Finding Answers to Questions about School Finance: This New Web Site Is Designed to Help You Understand and Explain the Complexities of School Funding in California
Trying to explain how the different parts of the school finance system work together? Need definitions for obscure school finance terms? Looking for a historical perspective of the laws that created the system we have today?
The sheer size and complexity of school finance in California can be daunting even to those who work in the public school system. Explaining the intricacies of this system to the public in a way that makes sense and promotes informed dialog can be even more challenging. The new California School Finance Web site can help you do just that.
The Web site, www.californiaschoolfinance.org, was developed by EdSource, an organization that has been trusted in California for 30 years to explain school finance in simple, jargon-free language. The CASF site maintains that tradition and is a valuable tool school administrators can use to explain school finance to their boards, staff and other constituents.
"School finance is a hot topic in California right now, and school administrators have to both understand it and explain it," said Mary Perry, EdSource deputy director. "We've tried to create a resource that gives a complete picture of school finance in California. We wanted to make this site accessible so people new to the topic could understand it, but also comprehensive enough to explain the complexities and the real debates surrounding public school funding."
The CASF Web site examines school finance from multiple perspectives, ranging from an introduction to the system to exploring and discussing the latest school finance research. Additional resources, such as a searchable school finance glossary, help make the information even more accessible.
Beginning with the basics of the state's K-12 education system, the Web site answers the essential questions about how the finance system works and who controls what. It explains the various sources of revenue that feed the system, how that money is distributed and how it is ultimately spent.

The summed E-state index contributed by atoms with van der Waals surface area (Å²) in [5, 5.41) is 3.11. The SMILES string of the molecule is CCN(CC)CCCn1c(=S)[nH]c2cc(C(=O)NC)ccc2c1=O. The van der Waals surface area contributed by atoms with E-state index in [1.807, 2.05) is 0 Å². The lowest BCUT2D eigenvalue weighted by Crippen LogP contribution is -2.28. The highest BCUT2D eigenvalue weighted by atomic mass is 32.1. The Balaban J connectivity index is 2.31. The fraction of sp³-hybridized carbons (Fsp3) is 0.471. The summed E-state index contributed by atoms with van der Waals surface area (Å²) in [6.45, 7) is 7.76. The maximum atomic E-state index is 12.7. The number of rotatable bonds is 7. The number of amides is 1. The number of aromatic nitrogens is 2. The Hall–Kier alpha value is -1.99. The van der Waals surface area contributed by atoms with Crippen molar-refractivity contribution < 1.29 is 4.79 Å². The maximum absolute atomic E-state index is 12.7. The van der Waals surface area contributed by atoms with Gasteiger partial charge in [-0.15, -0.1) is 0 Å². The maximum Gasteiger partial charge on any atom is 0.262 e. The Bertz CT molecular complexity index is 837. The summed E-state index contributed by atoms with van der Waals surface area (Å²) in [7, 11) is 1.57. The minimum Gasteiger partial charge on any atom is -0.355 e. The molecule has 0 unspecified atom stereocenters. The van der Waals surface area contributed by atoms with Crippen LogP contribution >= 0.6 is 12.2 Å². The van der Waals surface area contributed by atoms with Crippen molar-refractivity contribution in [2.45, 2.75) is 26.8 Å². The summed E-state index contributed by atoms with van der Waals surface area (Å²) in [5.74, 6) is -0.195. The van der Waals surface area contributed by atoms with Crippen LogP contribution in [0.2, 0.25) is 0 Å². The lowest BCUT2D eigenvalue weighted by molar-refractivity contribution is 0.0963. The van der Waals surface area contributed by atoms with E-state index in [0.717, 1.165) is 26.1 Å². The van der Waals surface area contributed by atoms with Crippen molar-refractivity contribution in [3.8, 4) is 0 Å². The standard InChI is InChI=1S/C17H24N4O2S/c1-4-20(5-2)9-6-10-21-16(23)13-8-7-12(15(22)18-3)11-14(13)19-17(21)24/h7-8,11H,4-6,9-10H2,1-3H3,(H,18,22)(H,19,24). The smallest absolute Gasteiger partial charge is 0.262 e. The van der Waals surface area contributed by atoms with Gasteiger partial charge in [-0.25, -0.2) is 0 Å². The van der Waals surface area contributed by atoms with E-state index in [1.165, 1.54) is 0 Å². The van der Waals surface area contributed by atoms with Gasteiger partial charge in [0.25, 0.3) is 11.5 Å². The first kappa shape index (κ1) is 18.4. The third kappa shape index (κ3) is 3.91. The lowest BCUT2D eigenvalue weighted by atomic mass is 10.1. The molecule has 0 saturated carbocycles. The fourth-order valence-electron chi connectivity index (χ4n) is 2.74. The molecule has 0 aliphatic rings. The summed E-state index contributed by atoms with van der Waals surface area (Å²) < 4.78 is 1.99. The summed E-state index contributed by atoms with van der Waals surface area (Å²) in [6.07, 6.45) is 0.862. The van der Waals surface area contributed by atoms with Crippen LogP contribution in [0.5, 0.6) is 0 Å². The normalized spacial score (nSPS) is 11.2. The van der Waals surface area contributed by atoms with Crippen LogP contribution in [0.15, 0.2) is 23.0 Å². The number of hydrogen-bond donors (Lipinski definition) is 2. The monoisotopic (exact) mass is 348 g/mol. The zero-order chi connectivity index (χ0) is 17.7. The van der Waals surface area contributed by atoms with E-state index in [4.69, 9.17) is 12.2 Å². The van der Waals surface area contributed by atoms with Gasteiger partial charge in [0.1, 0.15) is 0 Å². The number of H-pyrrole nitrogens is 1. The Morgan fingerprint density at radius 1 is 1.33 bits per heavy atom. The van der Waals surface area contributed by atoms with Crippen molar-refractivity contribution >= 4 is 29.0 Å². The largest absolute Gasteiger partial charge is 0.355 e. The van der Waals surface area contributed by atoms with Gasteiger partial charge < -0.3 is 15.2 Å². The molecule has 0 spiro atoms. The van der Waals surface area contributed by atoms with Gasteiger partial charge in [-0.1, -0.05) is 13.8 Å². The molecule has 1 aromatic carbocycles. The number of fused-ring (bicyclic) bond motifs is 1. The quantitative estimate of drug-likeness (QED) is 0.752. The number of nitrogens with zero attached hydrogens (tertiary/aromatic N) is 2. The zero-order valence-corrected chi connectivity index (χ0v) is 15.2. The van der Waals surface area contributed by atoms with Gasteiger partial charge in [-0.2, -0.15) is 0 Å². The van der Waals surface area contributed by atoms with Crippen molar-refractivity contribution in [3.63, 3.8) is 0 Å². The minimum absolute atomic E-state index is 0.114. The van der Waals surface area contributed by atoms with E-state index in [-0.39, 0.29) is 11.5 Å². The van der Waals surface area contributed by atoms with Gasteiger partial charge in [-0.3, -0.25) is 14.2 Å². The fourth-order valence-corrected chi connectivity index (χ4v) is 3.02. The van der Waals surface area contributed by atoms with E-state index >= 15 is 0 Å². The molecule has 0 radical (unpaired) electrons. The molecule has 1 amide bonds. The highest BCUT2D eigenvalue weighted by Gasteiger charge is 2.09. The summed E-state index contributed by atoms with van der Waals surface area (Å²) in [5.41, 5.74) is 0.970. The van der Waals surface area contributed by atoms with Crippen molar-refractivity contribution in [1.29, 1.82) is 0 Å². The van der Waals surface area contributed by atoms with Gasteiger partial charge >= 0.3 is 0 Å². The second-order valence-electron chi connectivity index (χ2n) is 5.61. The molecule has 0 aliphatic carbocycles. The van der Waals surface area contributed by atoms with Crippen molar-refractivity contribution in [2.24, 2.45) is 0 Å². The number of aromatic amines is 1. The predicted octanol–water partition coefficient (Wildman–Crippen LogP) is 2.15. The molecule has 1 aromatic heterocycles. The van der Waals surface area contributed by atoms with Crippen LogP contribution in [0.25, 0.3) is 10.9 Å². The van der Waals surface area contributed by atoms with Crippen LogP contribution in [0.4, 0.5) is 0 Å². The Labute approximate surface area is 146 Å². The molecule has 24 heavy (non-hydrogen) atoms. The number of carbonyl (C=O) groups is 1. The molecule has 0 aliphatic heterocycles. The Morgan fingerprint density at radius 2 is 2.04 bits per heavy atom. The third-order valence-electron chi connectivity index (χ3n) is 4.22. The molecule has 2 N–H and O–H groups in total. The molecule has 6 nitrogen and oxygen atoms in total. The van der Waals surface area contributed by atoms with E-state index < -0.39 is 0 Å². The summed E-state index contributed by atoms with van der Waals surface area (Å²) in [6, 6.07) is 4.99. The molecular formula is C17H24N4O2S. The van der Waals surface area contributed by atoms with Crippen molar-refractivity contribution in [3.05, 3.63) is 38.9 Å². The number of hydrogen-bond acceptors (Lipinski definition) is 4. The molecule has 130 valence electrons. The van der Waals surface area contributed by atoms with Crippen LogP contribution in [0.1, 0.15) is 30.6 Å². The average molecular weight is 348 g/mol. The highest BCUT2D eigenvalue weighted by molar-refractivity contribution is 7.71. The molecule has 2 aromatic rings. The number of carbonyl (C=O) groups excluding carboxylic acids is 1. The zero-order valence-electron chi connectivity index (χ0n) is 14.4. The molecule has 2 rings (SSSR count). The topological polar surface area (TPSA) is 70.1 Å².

A special feature of the site draws on EdSource's three decades of work in explaining school finance, providing a unique glimpse into the history and the laws and court cases underlying the current system. From the "History" page, users can also download reports from the EdSource archives that explained key school finance events and decisions at the time they occurred.
The CASF site also offers a detailed look at the district budgeting process, starting with an explanation of the challenges school districts face in remaining fiscally solvent while meeting the needs and expectations of students, staff, community and the government.
Short, easy to read and reproduce pages also explain different factors districts must weigh when writing their budgets, how the districts report financial information, the collective bargaining process and its impact on the budget, the state's fiscal oversight process and the budget cycle calendar.
For those who are interested, more detail is easily available, including how to read a school district budget and how districts use SACS, the state's standardized account code structure, to improve data.
Ray Reinhard, former assistant superintendent for business services, San Lorenzo Valley USD, said the California School Finance Web site could make communicating with the public easier for district administrators.
"When I was a CBO, members of our advisory committees were often frustrated at not being able to understand the budgeting process and the terminology, and a resource like this would have been very useful for them," Reinhard said. …